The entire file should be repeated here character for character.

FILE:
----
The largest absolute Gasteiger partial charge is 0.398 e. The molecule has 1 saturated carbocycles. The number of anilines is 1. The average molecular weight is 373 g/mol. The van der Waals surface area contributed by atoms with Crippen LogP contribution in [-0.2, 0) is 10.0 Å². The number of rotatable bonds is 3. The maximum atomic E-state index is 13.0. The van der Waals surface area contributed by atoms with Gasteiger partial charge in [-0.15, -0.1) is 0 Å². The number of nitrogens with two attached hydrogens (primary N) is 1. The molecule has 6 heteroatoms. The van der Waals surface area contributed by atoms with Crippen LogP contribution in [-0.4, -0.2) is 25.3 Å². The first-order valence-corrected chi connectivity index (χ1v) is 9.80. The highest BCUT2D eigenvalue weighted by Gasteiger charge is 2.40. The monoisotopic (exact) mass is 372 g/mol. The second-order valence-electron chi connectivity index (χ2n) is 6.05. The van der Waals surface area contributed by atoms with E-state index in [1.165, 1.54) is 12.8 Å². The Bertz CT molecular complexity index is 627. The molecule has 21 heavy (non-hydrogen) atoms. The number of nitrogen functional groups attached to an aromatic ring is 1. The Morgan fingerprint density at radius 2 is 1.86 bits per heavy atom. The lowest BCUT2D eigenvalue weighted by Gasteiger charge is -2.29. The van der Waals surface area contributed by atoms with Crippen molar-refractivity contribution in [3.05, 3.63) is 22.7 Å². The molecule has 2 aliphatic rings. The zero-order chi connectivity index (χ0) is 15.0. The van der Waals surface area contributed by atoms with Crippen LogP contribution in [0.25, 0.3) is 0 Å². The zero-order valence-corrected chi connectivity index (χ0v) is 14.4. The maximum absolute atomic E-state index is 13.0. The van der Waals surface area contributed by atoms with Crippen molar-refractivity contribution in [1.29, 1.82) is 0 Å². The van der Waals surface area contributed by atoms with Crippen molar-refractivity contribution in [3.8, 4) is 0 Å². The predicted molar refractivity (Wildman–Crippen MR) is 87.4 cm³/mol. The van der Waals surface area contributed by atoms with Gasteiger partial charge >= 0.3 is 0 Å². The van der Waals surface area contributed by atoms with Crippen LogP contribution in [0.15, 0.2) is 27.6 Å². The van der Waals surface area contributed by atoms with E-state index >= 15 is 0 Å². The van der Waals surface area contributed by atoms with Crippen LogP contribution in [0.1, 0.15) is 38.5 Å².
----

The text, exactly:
The largest absolute Gasteiger partial charge is 0.398 e. The molecule has 1 saturated carbocycles. The number of anilines is 1. The average molecular weight is 373 g/mol. The van der Waals surface area contributed by atoms with Crippen LogP contribution in [-0.2, 0) is 10.0 Å². The number of rotatable bonds is 3. The maximum atomic E-state index is 13.0. The van der Waals surface area contributed by atoms with Gasteiger partial charge in [-0.15, -0.1) is 0 Å². The number of nitrogens with two attached hydrogens (primary N) is 1. The molecule has 6 heteroatoms. The van der Waals surface area contributed by atoms with Crippen LogP contribution in [-0.4, -0.2) is 25.3 Å². The first-order valence-corrected chi connectivity index (χ1v) is 9.80. The highest BCUT2D eigenvalue weighted by Gasteiger charge is 2.40. The monoisotopic (exact) mass is 372 g/mol. The second-order valence-electron chi connectivity index (χ2n) is 6.05. The van der Waals surface area contributed by atoms with E-state index in [1.165, 1.54) is 12.8 Å². The Bertz CT molecular complexity index is 627. The molecule has 21 heavy (non-hydrogen) atoms. The number of nitrogen functional groups attached to an aromatic ring is 1. The Morgan fingerprint density at radius 2 is 1.86 bits per heavy atom. The lowest BCUT2D eigenvalue weighted by Gasteiger charge is -2.29. The van der Waals surface area contributed by atoms with Crippen molar-refractivity contribution in [3.05, 3.63) is 22.7 Å². The molecule has 2 aliphatic rings. The zero-order chi connectivity index (χ0) is 15.0. The van der Waals surface area contributed by atoms with Crippen LogP contribution in [0.25, 0.3) is 0 Å². The zero-order valence-corrected chi connectivity index (χ0v) is 14.4. The maximum absolute atomic E-state index is 13.0. The van der Waals surface area contributed by atoms with Crippen molar-refractivity contribution in [1.29, 1.82) is 0 Å². The van der Waals surface area contributed by atoms with Crippen molar-refractivity contribution in [3.8, 4) is 0 Å². The predicted molar refractivity (Wildman–Crippen MR) is 87.4 cm³/mol. The van der Waals surface area contributed by atoms with Gasteiger partial charge >= 0.3 is 0 Å². The van der Waals surface area contributed by atoms with Crippen LogP contribution in [0.15, 0.2) is 27.6 Å². The van der Waals surface area contributed by atoms with E-state index >= 15 is 0 Å². The van der Waals surface area contributed by atoms with Crippen LogP contribution in [0.1, 0.15) is 38.5 Å².